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[casi] Documents on Galloway: forgeries :CSM

Christian Science Monitor Reports Documents Behind Reporting on British
Lawmaker Were Forgeries
The Associated Press
Published: Jun 19, 2003

BOSTON (AP) - The Christian Science Monitor reported on its Web site
Thursday that documents it relied on in reporting that Iraq authorized six
payments to a British lawmaker totaling more than $10 million dollars were

"When new information cast doubt on the documents, we conducted an extensive
investigation of their authenticity which culminated this week in the
virtual certainty that they were forged," Monitor editor Paul Van Slambrouck
wrote in an editor's note accompanying the Boston-based newspaper's account
of its internal investigation of the documents.

On April 25, the Monitor said it had been given documents discovered in the
Baghdad house of Qusai Hussein, one of Saddam Hussein's two sons, that
showed Saddam's government authorized six payments to Labor lawmaker George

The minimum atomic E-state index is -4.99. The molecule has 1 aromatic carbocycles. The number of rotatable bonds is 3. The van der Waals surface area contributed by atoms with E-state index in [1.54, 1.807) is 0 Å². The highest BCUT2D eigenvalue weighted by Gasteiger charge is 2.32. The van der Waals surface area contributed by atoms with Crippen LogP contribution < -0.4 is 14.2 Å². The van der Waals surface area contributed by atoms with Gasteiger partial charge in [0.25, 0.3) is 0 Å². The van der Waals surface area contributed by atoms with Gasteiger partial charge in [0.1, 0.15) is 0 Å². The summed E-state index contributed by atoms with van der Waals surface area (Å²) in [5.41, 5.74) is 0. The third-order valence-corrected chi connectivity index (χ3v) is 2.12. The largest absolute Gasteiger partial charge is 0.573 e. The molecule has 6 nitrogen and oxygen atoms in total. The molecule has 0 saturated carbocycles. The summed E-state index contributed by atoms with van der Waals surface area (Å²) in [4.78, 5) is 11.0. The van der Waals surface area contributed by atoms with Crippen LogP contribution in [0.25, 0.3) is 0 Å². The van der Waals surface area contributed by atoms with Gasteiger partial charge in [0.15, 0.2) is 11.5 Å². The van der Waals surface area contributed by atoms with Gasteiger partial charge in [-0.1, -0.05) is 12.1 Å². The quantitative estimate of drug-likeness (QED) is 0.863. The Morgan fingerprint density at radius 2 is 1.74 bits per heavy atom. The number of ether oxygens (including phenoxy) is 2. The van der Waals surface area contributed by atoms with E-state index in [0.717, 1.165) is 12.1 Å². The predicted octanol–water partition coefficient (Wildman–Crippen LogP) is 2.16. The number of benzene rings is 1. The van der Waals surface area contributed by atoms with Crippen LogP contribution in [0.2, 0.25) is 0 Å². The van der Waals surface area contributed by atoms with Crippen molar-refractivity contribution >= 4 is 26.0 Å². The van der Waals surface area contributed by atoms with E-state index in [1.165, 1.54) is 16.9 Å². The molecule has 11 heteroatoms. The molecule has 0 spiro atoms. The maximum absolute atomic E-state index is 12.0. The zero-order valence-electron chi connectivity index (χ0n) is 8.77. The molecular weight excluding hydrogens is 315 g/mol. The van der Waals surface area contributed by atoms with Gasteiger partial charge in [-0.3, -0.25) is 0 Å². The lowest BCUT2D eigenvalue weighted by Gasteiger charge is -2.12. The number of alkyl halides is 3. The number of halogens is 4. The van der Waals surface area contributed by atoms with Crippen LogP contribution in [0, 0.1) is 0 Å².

Galloway totaling more than $10 million, between July 1992 and last January.

According to the newspaper report, a document in January authorized a check
of $3 million in recognition of Galloway's "courageous and daring stands
against the enemies of Iraq, like (Tony) Blair, the British prime minister,
and for his opposition in the House of Commons and Lords against all
outrageous lies against our patient people."

Galloway, a vocal opponent of the war to oust Saddam and a frequent visitor
to Iraq before the conflict, repeatedly denied receiving payments from Iraq
and called the Monitor report "fantastically untrue."

Similar reports on Galloway allegedly receiving payments from Saddam were
carried in The Daily Telegraph in London. As recently as Wednesday,the
Telegraph reported that Galloway had confirmed he was in Iraq on the day
that documents used by the Telegraph in its reporting showed he met an Iraqi
intelligence officer.

"I am not yet in a position to say they (the Telegraph documents) are
forgeries, but I am in a position to say they are false," Galloway told the

The Monitor said an initial investigation of the documents it received from
a man who identified himself as Gen. Salah Abdel Rasool seemed to confirm
their authenticity.

But subsequent ink tests showed that the two documents carrying the oldest
dates - 1992 and 1993 - "were actually written within the past few months."

The Monitor said the "newest document - dated 2003 - appears to have been
written at approximately the same time."

Galloway has threatened libel suits against both the Telegraph and the
Monitor. He was suspended from the Labor Party May 6 while it conducted an
internal investigation.

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